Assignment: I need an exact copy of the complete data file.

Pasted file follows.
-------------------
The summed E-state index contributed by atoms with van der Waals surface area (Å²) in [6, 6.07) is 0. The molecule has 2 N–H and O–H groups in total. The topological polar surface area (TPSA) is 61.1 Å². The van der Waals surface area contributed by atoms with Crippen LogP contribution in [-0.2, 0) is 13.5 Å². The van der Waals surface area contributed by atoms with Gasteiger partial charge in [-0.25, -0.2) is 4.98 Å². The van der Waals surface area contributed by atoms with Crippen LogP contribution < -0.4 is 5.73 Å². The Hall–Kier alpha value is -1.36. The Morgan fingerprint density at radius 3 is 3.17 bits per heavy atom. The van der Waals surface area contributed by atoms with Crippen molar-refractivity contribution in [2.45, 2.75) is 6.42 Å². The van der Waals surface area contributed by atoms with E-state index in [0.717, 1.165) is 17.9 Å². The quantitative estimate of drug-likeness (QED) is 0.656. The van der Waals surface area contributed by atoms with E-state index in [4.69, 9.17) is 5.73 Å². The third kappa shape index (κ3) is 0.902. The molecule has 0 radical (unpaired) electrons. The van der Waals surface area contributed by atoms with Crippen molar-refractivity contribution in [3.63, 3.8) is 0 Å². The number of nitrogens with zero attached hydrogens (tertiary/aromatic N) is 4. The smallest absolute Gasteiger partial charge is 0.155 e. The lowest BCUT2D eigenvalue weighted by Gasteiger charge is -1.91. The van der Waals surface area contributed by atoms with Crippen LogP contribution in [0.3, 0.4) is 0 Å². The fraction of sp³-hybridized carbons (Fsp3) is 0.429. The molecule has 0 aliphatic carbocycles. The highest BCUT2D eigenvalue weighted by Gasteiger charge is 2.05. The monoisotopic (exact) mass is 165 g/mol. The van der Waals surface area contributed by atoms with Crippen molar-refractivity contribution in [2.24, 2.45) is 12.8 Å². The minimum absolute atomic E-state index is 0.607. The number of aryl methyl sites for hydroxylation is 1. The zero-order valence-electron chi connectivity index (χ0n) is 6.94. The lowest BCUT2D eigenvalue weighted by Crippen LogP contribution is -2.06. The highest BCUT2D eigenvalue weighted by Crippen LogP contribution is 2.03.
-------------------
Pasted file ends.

The summed E-state index contributed by atoms with van der Waals surface area (Å²) in [6, 6.07) is 0. The molecule has 2 N–H and O–H groups in total. The topological polar surface area (TPSA) is 61.1 Å². The van der Waals surface area contributed by atoms with Crippen LogP contribution in [-0.2, 0) is 13.5 Å². The van der Waals surface area contributed by atoms with Gasteiger partial charge in [-0.25, -0.2) is 4.98 Å². The van der Waals surface area contributed by atoms with Crippen LogP contribution < -0.4 is 5.73 Å². The Hall–Kier alpha value is -1.36. The Morgan fingerprint density at radius 3 is 3.17 bits per heavy atom. The van der Waals surface area contributed by atoms with Crippen molar-refractivity contribution in [2.45, 2.75) is 6.42 Å². The van der Waals surface area contributed by atoms with E-state index in [0.717, 1.165) is 17.9 Å². The quantitative estimate of drug-likeness (QED) is 0.656. The van der Waals surface area contributed by atoms with E-state index in [4.69, 9.17) is 5.73 Å². The third kappa shape index (κ3) is 0.902. The molecule has 0 radical (unpaired) electrons. The van der Waals surface area contributed by atoms with Crippen molar-refractivity contribution in [3.63, 3.8) is 0 Å². The number of nitrogens with zero attached hydrogens (tertiary/aromatic N) is 4. The smallest absolute Gasteiger partial charge is 0.155 e. The lowest BCUT2D eigenvalue weighted by Gasteiger charge is -1.91. The van der Waals surface area contributed by atoms with Crippen LogP contribution in [0.3, 0.4) is 0 Å². The fraction of sp³-hybridized carbons (Fsp3) is 0.429. The molecule has 0 aliphatic carbocycles. The highest BCUT2D eigenvalue weighted by Gasteiger charge is 2.05. The monoisotopic (exact) mass is 165 g/mol. The van der Waals surface area contributed by atoms with Crippen molar-refractivity contribution in [2.24, 2.45) is 12.8 Å². The minimum absolute atomic E-state index is 0.607. The number of aryl methyl sites for hydroxylation is 1. The zero-order valence-electron chi connectivity index (χ0n) is 6.94. The lowest BCUT2D eigenvalue weighted by Crippen LogP contribution is -2.06. The highest BCUT2D eigenvalue weighted by Crippen LogP contribution is 2.03.